The second half of wedding cake class we learnt to work with royal icing, fondant and gumpaste.
Royal Icing - made from egg whites and powdered sugar. It dries hard and is usually used to pipe flowers, stringwork, flooding and as glue to stick things onto the cake. The recipe that we used in class was very similar, if not the same as the one that I've always used, however, one major difference is the way that it is made.... Usually I would make it just like I am making meringue except there is just a boat load more powdered sugar in the recipe, right? WRONG! To make royal icing you shouldnt beat it too hard/fast. By doing this you are incorporating too much air and it becomes unstable. This is especially important for stringwork, the tiny airpockets will make the icing inconsistent, therefore becoming more fragile and simply put a b*tch to pipe. So when making meringue be sure to whisk the egg whites on a slow to moderate speed. It may seem like its not getting anywhere but the whites with the sugar should be whipped for at least 30 mins so be PATIENT it'll get there.. eventually. Also for added stablity and flexiblity in your royal icing you can add a small amount of gum arabic.
Piped royal icing flowers - There are templates that you can find online (mainly from Wilton). We made daisies, pansies, daffodils, apple blossoms and primroses.
Monograms (I kept calling these mammograms! hahaha) - These are usually letters that are piped before hand and left to dry before transferring onto a cake. To make these you need to pipe the outline of the letters. Let that dry over 24 hours, then thin down the royal icing so that it no longer stands at peaks and pipe inside the lines to 'flood' it. Let this also dry overnight. When peeling off the parchment be very gentle and use a spatula to help you. Needless to say, make sure you make plenty of extras as they are very fragile.
Fondant - this is a sugar based dough that is usually used to enrobe modern cakes and is used to make many cake decorations. It dries out when left exposed so remember to always keep your fondant well wrapped and preferably with a bit of crisco (shortening aka FATTTT) rubbed on it.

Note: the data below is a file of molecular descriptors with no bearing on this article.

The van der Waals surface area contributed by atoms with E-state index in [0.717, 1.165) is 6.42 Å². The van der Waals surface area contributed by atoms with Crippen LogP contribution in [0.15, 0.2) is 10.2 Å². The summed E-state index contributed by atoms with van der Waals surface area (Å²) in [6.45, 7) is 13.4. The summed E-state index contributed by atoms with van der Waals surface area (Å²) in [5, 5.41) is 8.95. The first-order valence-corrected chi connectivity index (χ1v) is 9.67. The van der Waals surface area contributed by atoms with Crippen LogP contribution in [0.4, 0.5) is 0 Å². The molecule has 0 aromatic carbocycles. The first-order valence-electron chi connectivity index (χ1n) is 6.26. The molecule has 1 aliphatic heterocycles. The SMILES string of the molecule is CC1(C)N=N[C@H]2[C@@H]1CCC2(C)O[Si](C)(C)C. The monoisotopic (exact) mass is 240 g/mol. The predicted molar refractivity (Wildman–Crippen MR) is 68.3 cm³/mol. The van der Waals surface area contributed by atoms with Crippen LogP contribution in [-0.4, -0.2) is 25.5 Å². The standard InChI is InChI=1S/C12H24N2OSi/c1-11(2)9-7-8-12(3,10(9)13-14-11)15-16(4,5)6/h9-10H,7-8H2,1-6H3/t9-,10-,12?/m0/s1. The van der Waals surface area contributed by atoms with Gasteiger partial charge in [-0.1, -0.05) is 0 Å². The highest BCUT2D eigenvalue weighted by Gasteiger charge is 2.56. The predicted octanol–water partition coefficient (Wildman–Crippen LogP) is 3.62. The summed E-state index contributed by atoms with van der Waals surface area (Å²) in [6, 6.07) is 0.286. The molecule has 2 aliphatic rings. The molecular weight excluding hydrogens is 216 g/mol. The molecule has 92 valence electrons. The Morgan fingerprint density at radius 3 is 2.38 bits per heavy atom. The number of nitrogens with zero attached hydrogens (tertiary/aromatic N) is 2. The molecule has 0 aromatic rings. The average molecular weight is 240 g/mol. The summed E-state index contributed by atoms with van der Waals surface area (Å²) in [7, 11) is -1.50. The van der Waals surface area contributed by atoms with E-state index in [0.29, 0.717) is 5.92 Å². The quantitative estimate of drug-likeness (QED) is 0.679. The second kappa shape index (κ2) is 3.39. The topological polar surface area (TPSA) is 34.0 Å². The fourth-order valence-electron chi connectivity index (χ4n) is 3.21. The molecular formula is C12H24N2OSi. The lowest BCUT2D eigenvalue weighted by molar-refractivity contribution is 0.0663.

These were little ribbon roses we made from fondant. As you can see it starts to dry up which gives it the crackly look also known as 'elephant skin' so you need to either work faster or keep it well covered if you are not using it.
Using fondant is kind of like playing with play doh you just work with it and move it around how you want, to create all sorts of cool stuff on your cake. This was our practice dummy cake, we were practicing different techniques on it and as you can see, I've created a rose bush type thing out of fondant with a fondant bow on top. On the sides you can see stringwork and piping with royal icing.
You can also make you own pearls out of fondant. Just roll out a sausage using the fondant then using a ruler measure and cut the pieces the same size. This will ensure that when you roll the fondant, they will come out the same sized pearls. Drop these pearls into a bed of cornstarch so that the bottoms wont flatten and let them dry. When they're dry, rub off the cornstarch and stick onto cake. The ones shown aren't finished yet because usually you would dust them with some pearl dust or shimmer dust.
More pretty roses! :) Tip - if you need your fondant to dry quickly, make sure to add a bit of gum tracaganth to it when making it from scratch or just knead a tiny bit into it when working with it.
Gum paste - this is very similar to fondant except because it doesn't dry out as quick, it gives it more open time to work with. The inclusion of gum tracaganth in gum paste gives it more flexibility to be rolled out thinner therefore creating more realistic flowers.
This is a rose made out of gum paste before petal dust is added. You need to paint the flowers with petal dust to give it dimension and a more realistic look otherwise it will look too flat and too uniform.
Leaves - These are just cut with leaf cutters then pressed into a veiner to create the texture on the leaves.
This was my very much failed attempt at making a tulip! lol I let the petals dry, curved too much. Usually you just need a slight curve and only 6 are used to make a tulip but because mine were almost bent 180 I decided to put all the petals I made together to form one mother load flower which funnily enough looks like a peony! WIN!! :)
My lovely bouquet of roses with little white blossoms in between. It was so difficult to tie them together! You need to do it one at a time, binding them together at the stem using flower tape.
These probably were my best work in terms of flowers, they were really easy to make too. Just cut out the one petal, thin out the edges using a baller and wrap around the already made stamen. Finish with petal dust and leaves.
I loved making flowers, its time consuming but it was quite therapeutic. When I have time I will post up step by steps of how to make each of these flowers :)